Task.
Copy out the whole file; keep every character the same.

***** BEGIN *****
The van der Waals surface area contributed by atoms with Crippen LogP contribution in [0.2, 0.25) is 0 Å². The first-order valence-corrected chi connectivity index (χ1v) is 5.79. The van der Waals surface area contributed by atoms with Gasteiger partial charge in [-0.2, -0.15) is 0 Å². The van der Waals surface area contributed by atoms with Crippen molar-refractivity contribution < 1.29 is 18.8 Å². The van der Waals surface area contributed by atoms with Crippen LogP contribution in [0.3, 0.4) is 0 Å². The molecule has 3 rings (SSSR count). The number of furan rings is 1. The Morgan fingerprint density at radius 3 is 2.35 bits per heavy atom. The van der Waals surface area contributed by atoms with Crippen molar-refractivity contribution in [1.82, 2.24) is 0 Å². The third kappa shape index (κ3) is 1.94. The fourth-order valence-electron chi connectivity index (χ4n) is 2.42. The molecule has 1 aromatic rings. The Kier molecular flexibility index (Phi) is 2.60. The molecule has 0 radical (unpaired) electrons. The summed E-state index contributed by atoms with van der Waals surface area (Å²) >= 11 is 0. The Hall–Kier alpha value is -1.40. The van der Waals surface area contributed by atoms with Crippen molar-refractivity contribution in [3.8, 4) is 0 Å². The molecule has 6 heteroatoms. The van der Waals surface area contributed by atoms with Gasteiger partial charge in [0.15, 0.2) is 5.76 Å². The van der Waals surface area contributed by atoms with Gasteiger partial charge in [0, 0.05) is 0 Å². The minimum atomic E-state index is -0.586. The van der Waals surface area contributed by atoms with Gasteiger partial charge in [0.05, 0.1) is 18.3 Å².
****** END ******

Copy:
The van der Waals surface area contributed by atoms with Crippen LogP contribution in [0.2, 0.25) is 0 Å². The first-order valence-corrected chi connectivity index (χ1v) is 5.79. The van der Waals surface area contributed by atoms with Gasteiger partial charge in [-0.2, -0.15) is 0 Å². The van der Waals surface area contributed by atoms with Crippen molar-refractivity contribution < 1.29 is 18.8 Å². The van der Waals surface area contributed by atoms with Crippen LogP contribution in [0.3, 0.4) is 0 Å². The molecule has 3 rings (SSSR count). The number of furan rings is 1. The Morgan fingerprint density at radius 3 is 2.35 bits per heavy atom. The van der Waals surface area contributed by atoms with Crippen molar-refractivity contribution in [1.82, 2.24) is 0 Å². The third kappa shape index (κ3) is 1.94. The fourth-order valence-electron chi connectivity index (χ4n) is 2.42. The molecule has 1 aromatic rings. The Kier molecular flexibility index (Phi) is 2.60. The molecule has 0 radical (unpaired) electrons. The summed E-state index contributed by atoms with van der Waals surface area (Å²) >= 11 is 0. The Hall–Kier alpha value is -1.40. The van der Waals surface area contributed by atoms with Crippen molar-refractivity contribution in [3.8, 4) is 0 Å². The molecule has 6 heteroatoms. The van der Waals surface area contributed by atoms with Gasteiger partial charge in [0.15, 0.2) is 5.76 Å². The van der Waals surface area contributed by atoms with Gasteiger partial charge in [0, 0.05) is 0 Å². The minimum atomic E-state index is -0.586. The van der Waals surface area contributed by atoms with Gasteiger partial charge in [0.05, 0.1) is 18.3 Å².